River Trips: One consequence of the recent Rak Mae Ping ("Love the Ping River") campaign has been a considerable qualitative improvement in the condition of Chiang Mai's main river – which subsequently makes up a great part of Bangkok's Maenam Chao Phraya. Within the city the banks have been restored and beautified, and now it is possible to take regular river trips in covered reua hang yao – "long-tailed boats" upstream towards the predominantly Shan town of Mae Rim. The water is clear and unpolluted, the banks green and dominated by venerable old trees. This is one of the nicest ways of relaxing on a visit to the old Lan Na capital.
Fishing: An increasingly popular sport amongst both locals and visitors, the options available to anglers are improving every year and look set to continue doing so, partly as a result of increasing environmental awareness. Fishing in the Ping is possible, but most people choose to visit one of Chiang Mai's fishing parks. These can be found at Saraphi, just south of the city, and at the Mae Ngad Dam, about 20 km to the north along the road to Fang. Locals regularly fish the city's old moats, which teem with fish and even turtles!
Chiang Mai Zoo: This is certainly the best zoo in Thailand, and perhaps even in Southeast Asia. Located on the flanks of Doi Suthep, in the affluent north-western suburbs of the city, the zoo covers a large area of wooded, hilly land, offering the animals a pleasant, natural environment. Here one can see a wide range of local, regional, and even African animals, from tigers and elephants to rare Nepalese rhinos, hippos and lemurs. A special Giant Panda enclosure allows the visitor a rare glimpse of one of the world's rarest mammals. Nearby is an extensive, well-maintained arboretum which makes excellent walking.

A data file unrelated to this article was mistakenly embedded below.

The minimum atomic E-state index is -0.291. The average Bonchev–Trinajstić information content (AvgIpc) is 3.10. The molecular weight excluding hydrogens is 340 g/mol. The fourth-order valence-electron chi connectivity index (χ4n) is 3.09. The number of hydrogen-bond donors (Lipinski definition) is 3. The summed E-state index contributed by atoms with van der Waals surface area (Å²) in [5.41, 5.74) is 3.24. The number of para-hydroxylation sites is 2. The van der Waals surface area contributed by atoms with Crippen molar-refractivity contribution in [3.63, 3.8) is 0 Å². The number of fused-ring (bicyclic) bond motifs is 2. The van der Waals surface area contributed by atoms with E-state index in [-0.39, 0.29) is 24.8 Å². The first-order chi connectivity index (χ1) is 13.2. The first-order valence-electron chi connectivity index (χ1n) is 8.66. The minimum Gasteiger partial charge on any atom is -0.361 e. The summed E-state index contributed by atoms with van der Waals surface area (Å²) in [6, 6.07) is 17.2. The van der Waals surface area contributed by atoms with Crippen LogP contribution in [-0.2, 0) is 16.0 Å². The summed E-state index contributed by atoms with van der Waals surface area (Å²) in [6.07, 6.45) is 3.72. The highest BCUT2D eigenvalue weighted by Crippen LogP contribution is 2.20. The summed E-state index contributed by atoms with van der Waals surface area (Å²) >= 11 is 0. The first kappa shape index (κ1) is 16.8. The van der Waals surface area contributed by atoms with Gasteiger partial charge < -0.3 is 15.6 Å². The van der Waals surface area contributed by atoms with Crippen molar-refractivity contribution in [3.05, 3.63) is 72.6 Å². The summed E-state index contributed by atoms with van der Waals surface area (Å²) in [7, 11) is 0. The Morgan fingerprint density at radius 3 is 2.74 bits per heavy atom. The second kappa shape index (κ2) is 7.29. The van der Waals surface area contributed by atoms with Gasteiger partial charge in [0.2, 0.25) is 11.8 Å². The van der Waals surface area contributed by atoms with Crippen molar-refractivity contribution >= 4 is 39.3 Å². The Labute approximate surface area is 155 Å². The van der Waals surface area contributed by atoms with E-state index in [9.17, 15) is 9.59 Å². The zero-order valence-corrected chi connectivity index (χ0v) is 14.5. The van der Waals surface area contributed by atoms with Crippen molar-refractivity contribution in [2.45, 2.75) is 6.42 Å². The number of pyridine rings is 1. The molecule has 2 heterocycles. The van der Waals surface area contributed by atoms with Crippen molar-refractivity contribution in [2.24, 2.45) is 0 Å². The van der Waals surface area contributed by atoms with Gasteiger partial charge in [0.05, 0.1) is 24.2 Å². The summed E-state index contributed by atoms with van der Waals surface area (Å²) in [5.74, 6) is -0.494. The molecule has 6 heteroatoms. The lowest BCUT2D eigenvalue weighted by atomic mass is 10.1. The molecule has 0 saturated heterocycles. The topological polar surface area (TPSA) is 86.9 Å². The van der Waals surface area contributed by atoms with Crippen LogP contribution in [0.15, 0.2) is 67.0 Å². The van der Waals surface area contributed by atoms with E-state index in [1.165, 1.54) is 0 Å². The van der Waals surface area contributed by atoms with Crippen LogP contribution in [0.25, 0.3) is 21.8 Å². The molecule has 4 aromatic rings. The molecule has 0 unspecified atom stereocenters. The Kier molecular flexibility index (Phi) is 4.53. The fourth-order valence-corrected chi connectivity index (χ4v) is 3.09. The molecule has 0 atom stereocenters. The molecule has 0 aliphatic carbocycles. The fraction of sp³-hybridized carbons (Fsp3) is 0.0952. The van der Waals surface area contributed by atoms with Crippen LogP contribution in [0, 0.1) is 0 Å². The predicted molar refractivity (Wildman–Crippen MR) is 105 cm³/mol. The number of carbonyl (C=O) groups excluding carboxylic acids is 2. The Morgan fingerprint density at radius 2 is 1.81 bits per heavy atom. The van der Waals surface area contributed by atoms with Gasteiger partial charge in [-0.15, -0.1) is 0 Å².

Chiang Mai Night Safari: Following in the footsteps of Singapore's successful Night Safari, Chiang Mai's very own safari has a Predator Prowl, Savannah Safari and Jaguar Trail. It's located 10km to the southwest of the town in the Mae Hia area.
Royal Flora Ratchaphreuak: A spectacular horticultural display opened by the King of Thailand on 1st November 2006 and continuing until 31st January 2007. There have been discussions about keeping the huge site open until the middle of 2007. It's located close to the Chiang Mai Night Safari, to the southwest of the city.